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The Importance of Information Technology for Visually Impaired by vbf10787

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									The Importance of Information Technology for Visually Impaired Children
      and Youngsters and the Expectations for Future Development

                                                      By

                                          Lars Ballieu Christensen
                                      Consultant, Ph.D., cand.comm.
                               Sensus ApS, Godthåbsvej 18, DK-3400 Hillerød
                                     lars@sensus.dk - www.sensus.dk
                                                 July 2000
                                     (presented at ICEVI Krakov 2000)


Introduction                                               the conclusions are equally valid in most other
Having been involved as an independent consult-            countries.
ant in research, development and consulting ac-
tivities on visual impairment, enabling technolo-
                                                           The Basic Assumption
gies and accessibility issues for the past decade          Integration. Independence. Participation. These
and a half, the author discusses the importance            are three key words in the Danish vision for visu-
of information technology, IT literacy and infor-          ally impaired children and youngsters. A visually
                                                           impaired person is merely a person who cannot
mation access for visually impaired children and
youth. The discussions focus not only on informa-          see properly. However unfortunate the case may
tion technology as an enabling technology to be            be, a visually impaired person has the same rights
                                                           and opportunities, as well as the same obliga-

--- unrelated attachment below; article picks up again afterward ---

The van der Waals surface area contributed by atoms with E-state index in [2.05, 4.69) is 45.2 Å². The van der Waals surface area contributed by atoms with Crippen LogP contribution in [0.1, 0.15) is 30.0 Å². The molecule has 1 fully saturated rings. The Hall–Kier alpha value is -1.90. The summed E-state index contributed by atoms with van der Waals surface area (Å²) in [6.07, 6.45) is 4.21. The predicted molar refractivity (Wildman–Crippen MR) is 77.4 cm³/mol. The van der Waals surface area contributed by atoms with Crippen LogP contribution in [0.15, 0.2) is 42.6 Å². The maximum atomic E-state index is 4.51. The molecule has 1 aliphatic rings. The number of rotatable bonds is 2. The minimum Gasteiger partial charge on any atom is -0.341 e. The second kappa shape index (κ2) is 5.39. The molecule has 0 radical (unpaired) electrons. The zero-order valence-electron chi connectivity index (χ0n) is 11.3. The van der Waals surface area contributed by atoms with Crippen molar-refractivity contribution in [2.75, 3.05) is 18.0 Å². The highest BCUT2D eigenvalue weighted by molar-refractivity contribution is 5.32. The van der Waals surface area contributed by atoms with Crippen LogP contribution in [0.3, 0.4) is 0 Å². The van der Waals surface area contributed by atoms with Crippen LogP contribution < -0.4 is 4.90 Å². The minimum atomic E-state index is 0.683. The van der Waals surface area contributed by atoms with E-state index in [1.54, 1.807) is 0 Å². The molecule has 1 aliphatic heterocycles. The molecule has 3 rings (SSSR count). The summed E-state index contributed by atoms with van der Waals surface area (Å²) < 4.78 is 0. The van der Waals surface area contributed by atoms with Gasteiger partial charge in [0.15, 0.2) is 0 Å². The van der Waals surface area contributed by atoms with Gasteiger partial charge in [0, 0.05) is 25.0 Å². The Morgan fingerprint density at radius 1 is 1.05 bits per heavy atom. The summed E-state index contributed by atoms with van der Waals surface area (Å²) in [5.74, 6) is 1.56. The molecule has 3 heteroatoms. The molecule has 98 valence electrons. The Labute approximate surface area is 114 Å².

deployed by disabled users. Additionally, it dis-
cusses the importance of general-purpose IT skills         tions, as everyone else in society.
for everyone who wishes to play an active role in          Integration throughout the educational system
the information society.                                   and on the job market. Independence in the
As an advisor to a range of national and interna-          meaning of self-sufficiency – without the need for
tional companies, organisations and agencies, the          personal assistance and centralised support or-
author has maintained close links with                     ganisations. And the ability to participate actively
Refsnæsskolen in Denmark. Refsnæsskolen is the             in all aspects of society.
Institute for blind and partially sighted children
                                                           The Importance of Information
and youth in Denmark and has national responsi-
                                                           Technology
bility. The visions, opinions and positions dis-
                                                           Is information technology, computer literacy and